Nigeria: Why We Embarked On Indefinite Strike Despite Coronavirus Crisis - Abuja Doctors

(file photo).

On the day Nigeria recorded its third case of the rampaging coronavirus, doctors in Abuja, the nation's capital, downed tools in protest over unpaid salaries.

The Association of Resident Doctors (ARD), Abuja chapter, announced that they have commenced an "indefinite strike" on Tuesday morning, about an hour after another case of Covid-19 was confirmed in a woman that arrived Lagos via a British flight from London.

The doctors are protesting among others, the failure of the Federal Capital Territory Administration (FCTA) to make complete payment of their over two months' basic salaries.

The union attributed the salary irregularities and shortfalls to the migration to the Integrated Personnel and Payroll Information System (IPPIS) platform by the FCTA.

President Muhammadu Buhari last October issued a directive for the implementation of the IPPIS for the payment of salaries of all federal government workers.

The president said any worker not on the platform will not receive a salary after October 31, a move strongly opposed by university lecturers.

Mustapha Ibrahim, the secretary of the resident doctors, explained how the shortfalls in the payment of salaries is affecting his life.

He said he last received his full pay in December.

"It is as terrible as not having transport to come to work and provide services in the places the person is meant to be", he said shortly after Tuesday's press briefing that announced the strike.

"I am leaving in a rented apartment and I have not paid my rent for this year. It has really been a challenge; the landlords have been on my neck... at some point, I have to park my car because I don't have money to service it when it developed faults.

"Mentally, if a health worker is not stable how do you expect him to take care of someone who is also ill."

'Why we downed tools'

"Our members were thrown into serious financial distress following the non-payment of our salaries as at when due and we waited patiently after the end of year 2019 and the new year 2020 celebrations, till the third week of February, only for us to receive a paltry sum of money as January salary", Roland Aigbovo, the ARD president explained in a statement earlier.

"The money received ranges from one-fifth to one-tenth of our salary with the exclusion of the newly employed members who have not been paid for 5-7 months."

Mr Aigbovo said after considering the emergency situation of the coronavirus, the doctors had issued a 14-day ultimatum and a seven-day extension which elapsed on Friday, March 13.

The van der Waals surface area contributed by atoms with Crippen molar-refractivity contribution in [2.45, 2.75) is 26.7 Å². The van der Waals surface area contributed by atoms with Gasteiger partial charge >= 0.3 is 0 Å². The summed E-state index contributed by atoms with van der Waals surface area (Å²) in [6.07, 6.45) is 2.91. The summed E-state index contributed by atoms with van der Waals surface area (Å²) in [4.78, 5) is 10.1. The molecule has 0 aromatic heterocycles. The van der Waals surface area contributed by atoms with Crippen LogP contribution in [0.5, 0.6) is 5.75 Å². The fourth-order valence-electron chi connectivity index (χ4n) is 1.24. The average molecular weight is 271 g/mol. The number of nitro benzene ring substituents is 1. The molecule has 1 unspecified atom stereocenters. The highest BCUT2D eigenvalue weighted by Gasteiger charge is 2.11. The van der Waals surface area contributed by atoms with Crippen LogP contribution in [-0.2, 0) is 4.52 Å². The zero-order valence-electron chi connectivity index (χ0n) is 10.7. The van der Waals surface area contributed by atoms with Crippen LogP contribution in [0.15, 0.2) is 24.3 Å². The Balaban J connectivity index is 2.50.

"It will interest you to know that as of that Friday, March 13th, the FCTA began payment of February salaries with no third-party deductions like pensions, tax, NHF, association's dues, cooperative contributions and others like loan repayment.

"Our new employed members were paid only one month out of 5-7 months and the house officers were paid two months without the consequential adjustment of the new minimum wage and the arrears."

The official also listed several other demands of the association as follows:

1) Payment of skipping arrears.

2) Payment of 1st 28 days "already approved by the FCT minister".

3) Improvement of security situation in hospitals.

4) Provision and maintenance of equipment and infrastructure in our various hospitals.

5) Payment of 2016, 2017, 2018 promotion arrears.

He said the doctors resolved that until their demands are met, the mass action will continue indefinitely.

He noted that other health workers who are also affected by the salary shortfalls will join the mass action within 48 hours if their demands "which are the same with ours are not met."

Coronavirus and Health workers

The spike in cases of coronavirus across the world has increased the demand for services of health workers, especially in countries severely affected.

Specialist doctors and medical equipment from China, the epicenter of the coronavirus, were recently sent to Italy to help tackle the sharp spike in people with the disease, which has overwhelmed medical facilities in Europe's worst-hit nation.

Medical schools and departments at universities across Britain are also facing pressure to release staff and students to assist health workers across the nation in coping with the developing crisis. At least, 55 people have died with hundreds of people affected in the UK.

Fortunately, the spread has been relatively slow in Africa despite its weak health systems.

Nearly 400 cases have so far been recorded across the continent, in 27 countries. Four countries - Egypt, Algeria, South Africa, and Morocco - account for more than half of the cases in Africa.

In Nigeria's capital where the doctors downed tools, no case of the dreaded disease has been recorded.

However, there have been suspected cases which turned out negative as it was in other parts of the country apart from Lagos and Ogun states where three cases have so far been confirmed.

The Abuja resident doctors said they deliberated extensively on the health threat posed by the coronavirus scare, their work conditions, and patient care before arriving at the "difficult decision."

Asides Abuja, resident doctors in Gombe and Enugu had also downed tools similarly over payment issues within the month.

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